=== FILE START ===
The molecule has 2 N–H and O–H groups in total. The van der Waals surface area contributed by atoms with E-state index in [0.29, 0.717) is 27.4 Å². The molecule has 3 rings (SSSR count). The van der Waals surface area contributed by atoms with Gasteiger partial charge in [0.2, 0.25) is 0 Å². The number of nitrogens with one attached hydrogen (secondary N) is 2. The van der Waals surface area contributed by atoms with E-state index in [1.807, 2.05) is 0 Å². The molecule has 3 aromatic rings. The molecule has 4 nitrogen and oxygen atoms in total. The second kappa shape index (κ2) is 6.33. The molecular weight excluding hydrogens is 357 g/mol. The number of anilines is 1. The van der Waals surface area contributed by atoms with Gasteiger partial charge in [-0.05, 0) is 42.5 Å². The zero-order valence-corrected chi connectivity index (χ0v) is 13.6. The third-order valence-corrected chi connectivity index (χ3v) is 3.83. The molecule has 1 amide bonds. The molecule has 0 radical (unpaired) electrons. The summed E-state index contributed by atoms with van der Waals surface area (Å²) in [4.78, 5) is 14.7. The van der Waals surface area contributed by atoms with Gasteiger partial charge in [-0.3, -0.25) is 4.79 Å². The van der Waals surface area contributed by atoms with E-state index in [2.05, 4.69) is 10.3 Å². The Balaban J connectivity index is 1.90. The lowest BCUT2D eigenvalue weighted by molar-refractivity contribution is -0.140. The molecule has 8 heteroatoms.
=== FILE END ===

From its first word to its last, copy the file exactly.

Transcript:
The molecule has 2 N–H and O–H groups in total. The van der Waals surface area contributed by atoms with E-state index in [0.29, 0.717) is 27.4 Å². The molecule has 3 rings (SSSR count). The van der Waals surface area contributed by atoms with Gasteiger partial charge in [0.2, 0.25) is 0 Å². The number of nitrogens with one attached hydrogen (secondary N) is 2. The van der Waals surface area contributed by atoms with E-state index in [1.807, 2.05) is 0 Å². The molecule has 3 aromatic rings. The molecule has 4 nitrogen and oxygen atoms in total. The second kappa shape index (κ2) is 6.33. The molecular weight excluding hydrogens is 357 g/mol. The number of anilines is 1. The van der Waals surface area contributed by atoms with Gasteiger partial charge in [-0.05, 0) is 42.5 Å². The zero-order valence-corrected chi connectivity index (χ0v) is 13.6. The third-order valence-corrected chi connectivity index (χ3v) is 3.83. The molecule has 1 amide bonds. The molecule has 0 radical (unpaired) electrons. The summed E-state index contributed by atoms with van der Waals surface area (Å²) in [4.78, 5) is 14.7. The van der Waals surface area contributed by atoms with Gasteiger partial charge in [-0.3, -0.25) is 4.79 Å². The van der Waals surface area contributed by atoms with E-state index in [2.05, 4.69) is 10.3 Å². The Balaban J connectivity index is 1.90. The lowest BCUT2D eigenvalue weighted by molar-refractivity contribution is -0.140. The molecule has 8 heteroatoms.